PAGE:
“Diesmal fehlt die Biologie!” Max Horkheimer, Richard Thurnwald, and the Biological Prehistory of German Sozialforschung

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2008-01-01
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Amidon, Kevin
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World Languages and Cultures
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World Languages and Cultures
Abstract

In his early writings Max Horkheimer explored the issues surrounding biological explanation in Kantian and neo-Kantian philosophy. After he became director of the Institut für Sozialforschung in 1930, he continued to explore the relationships between biology, materialism, philosophy, and social theory. This interest was reflected both in his editorial policy for the Zeitschrift für Sozialforschung and in his own scholarly development that led to the development of critical theory in the later 1930s and the anti-Semitism research of the 1940s. Horkheimer's interests and ambitions also generated resistance from other social scientists. The Berlin ethnologist Richard Thurnwald, along with his student and colleague Wilhelm Emil Mühlmann, came into direct conflict with Horkheimer—and with each other—over the significance of biology for social research. This conflict with Horkheimer further ignited a vigorous debate between Thurnwald and Mühlmann about a concept that also became a central issue in Horkheimer's thought and editorial practice: race. Thurnwald had begun his career as a founder of the German Society for Racial Hygiene, but by the 1920s he had developed into a vocal critic of what he saw as the reductive pseudo-Darwinism of racial hygiene and eugenics.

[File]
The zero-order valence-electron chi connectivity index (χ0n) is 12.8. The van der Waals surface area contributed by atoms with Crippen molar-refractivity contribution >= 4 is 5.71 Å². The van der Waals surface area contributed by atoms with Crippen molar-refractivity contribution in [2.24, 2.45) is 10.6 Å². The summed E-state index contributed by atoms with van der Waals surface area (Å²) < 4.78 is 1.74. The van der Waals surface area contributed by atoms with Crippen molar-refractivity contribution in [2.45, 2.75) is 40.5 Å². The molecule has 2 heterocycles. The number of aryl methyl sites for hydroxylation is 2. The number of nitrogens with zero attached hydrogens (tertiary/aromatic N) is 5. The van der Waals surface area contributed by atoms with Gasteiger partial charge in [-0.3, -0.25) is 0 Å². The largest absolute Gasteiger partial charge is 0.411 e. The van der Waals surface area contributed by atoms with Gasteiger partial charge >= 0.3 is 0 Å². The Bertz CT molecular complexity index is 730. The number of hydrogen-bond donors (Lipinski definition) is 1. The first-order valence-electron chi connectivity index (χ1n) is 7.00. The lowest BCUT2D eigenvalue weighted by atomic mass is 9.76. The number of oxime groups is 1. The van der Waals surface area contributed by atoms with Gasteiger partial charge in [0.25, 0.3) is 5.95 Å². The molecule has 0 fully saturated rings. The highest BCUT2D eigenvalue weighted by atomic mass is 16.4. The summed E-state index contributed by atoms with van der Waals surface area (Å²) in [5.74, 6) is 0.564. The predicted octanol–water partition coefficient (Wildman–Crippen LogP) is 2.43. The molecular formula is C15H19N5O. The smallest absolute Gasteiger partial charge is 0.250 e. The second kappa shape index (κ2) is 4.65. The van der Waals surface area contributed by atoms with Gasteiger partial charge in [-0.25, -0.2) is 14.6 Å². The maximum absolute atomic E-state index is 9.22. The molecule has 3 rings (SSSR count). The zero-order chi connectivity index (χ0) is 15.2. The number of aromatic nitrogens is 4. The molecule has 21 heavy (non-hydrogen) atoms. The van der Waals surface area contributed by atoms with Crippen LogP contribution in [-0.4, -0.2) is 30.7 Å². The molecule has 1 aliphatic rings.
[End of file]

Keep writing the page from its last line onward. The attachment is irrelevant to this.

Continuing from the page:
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This is a manuscript of an article from New German Critique 35 (2008): 103, doi:10.1215/0094033X-2008-005. Posted with permission. Not for quotation or distribution.

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